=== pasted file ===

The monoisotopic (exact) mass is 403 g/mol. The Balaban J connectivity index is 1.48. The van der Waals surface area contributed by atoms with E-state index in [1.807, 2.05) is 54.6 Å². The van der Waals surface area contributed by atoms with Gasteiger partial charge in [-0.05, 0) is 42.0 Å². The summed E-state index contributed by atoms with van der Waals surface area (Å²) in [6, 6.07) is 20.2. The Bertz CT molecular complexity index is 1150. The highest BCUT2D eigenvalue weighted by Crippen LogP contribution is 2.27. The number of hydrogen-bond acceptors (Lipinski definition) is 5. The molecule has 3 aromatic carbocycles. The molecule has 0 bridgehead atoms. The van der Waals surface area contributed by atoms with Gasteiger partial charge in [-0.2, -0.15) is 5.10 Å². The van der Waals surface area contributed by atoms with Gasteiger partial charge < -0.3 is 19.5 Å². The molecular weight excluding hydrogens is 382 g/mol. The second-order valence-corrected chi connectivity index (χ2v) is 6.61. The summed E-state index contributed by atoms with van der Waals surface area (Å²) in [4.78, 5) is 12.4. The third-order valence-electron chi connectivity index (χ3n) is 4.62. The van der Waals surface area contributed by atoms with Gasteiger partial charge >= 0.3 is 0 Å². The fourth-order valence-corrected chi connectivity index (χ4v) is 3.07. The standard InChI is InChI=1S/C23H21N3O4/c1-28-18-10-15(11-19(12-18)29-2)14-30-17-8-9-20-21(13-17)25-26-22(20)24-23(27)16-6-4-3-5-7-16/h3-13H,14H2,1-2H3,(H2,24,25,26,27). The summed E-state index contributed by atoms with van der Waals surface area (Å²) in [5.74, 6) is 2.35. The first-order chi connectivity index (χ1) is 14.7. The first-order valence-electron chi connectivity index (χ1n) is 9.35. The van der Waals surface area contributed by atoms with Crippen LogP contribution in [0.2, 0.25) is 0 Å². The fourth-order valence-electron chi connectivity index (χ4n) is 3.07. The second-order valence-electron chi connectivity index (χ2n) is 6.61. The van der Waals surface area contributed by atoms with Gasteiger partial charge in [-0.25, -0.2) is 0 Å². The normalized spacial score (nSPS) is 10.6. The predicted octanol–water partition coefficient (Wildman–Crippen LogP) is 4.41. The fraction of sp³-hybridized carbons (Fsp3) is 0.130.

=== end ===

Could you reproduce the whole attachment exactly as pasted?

The monoisotopic (exact) mass is 403 g/mol. The Balaban J connectivity index is 1.48. The van der Waals surface area contributed by atoms with E-state index in [1.807, 2.05) is 54.6 Å². The van der Waals surface area contributed by atoms with Gasteiger partial charge in [-0.05, 0) is 42.0 Å². The summed E-state index contributed by atoms with van der Waals surface area (Å²) in [6, 6.07) is 20.2. The Bertz CT molecular complexity index is 1150. The highest BCUT2D eigenvalue weighted by Crippen LogP contribution is 2.27. The number of hydrogen-bond acceptors (Lipinski definition) is 5. The molecule has 3 aromatic carbocycles. The molecule has 0 bridgehead atoms. The van der Waals surface area contributed by atoms with Gasteiger partial charge in [-0.2, -0.15) is 5.10 Å². The van der Waals surface area contributed by atoms with Gasteiger partial charge < -0.3 is 19.5 Å². The molecular weight excluding hydrogens is 382 g/mol. The second-order valence-corrected chi connectivity index (χ2v) is 6.61. The summed E-state index contributed by atoms with van der Waals surface area (Å²) in [4.78, 5) is 12.4. The third-order valence-electron chi connectivity index (χ3n) is 4.62. The van der Waals surface area contributed by atoms with Gasteiger partial charge >= 0.3 is 0 Å². The fourth-order valence-corrected chi connectivity index (χ4v) is 3.07. The standard InChI is InChI=1S/C23H21N3O4/c1-28-18-10-15(11-19(12-18)29-2)14-30-17-8-9-20-21(13-17)25-26-22(20)24-23(27)16-6-4-3-5-7-16/h3-13H,14H2,1-2H3,(H2,24,25,26,27). The summed E-state index contributed by atoms with van der Waals surface area (Å²) in [5.74, 6) is 2.35. The first-order chi connectivity index (χ1) is 14.7. The first-order valence-electron chi connectivity index (χ1n) is 9.35. The van der Waals surface area contributed by atoms with Crippen LogP contribution in [0.2, 0.25) is 0 Å². The fourth-order valence-electron chi connectivity index (χ4n) is 3.07. The second-order valence-electron chi connectivity index (χ2n) is 6.61. The van der Waals surface area contributed by atoms with Gasteiger partial charge in [-0.25, -0.2) is 0 Å². The normalized spacial score (nSPS) is 10.6. The predicted octanol–water partition coefficient (Wildman–Crippen LogP) is 4.41. The fraction of sp³-hybridized carbons (Fsp3) is 0.130.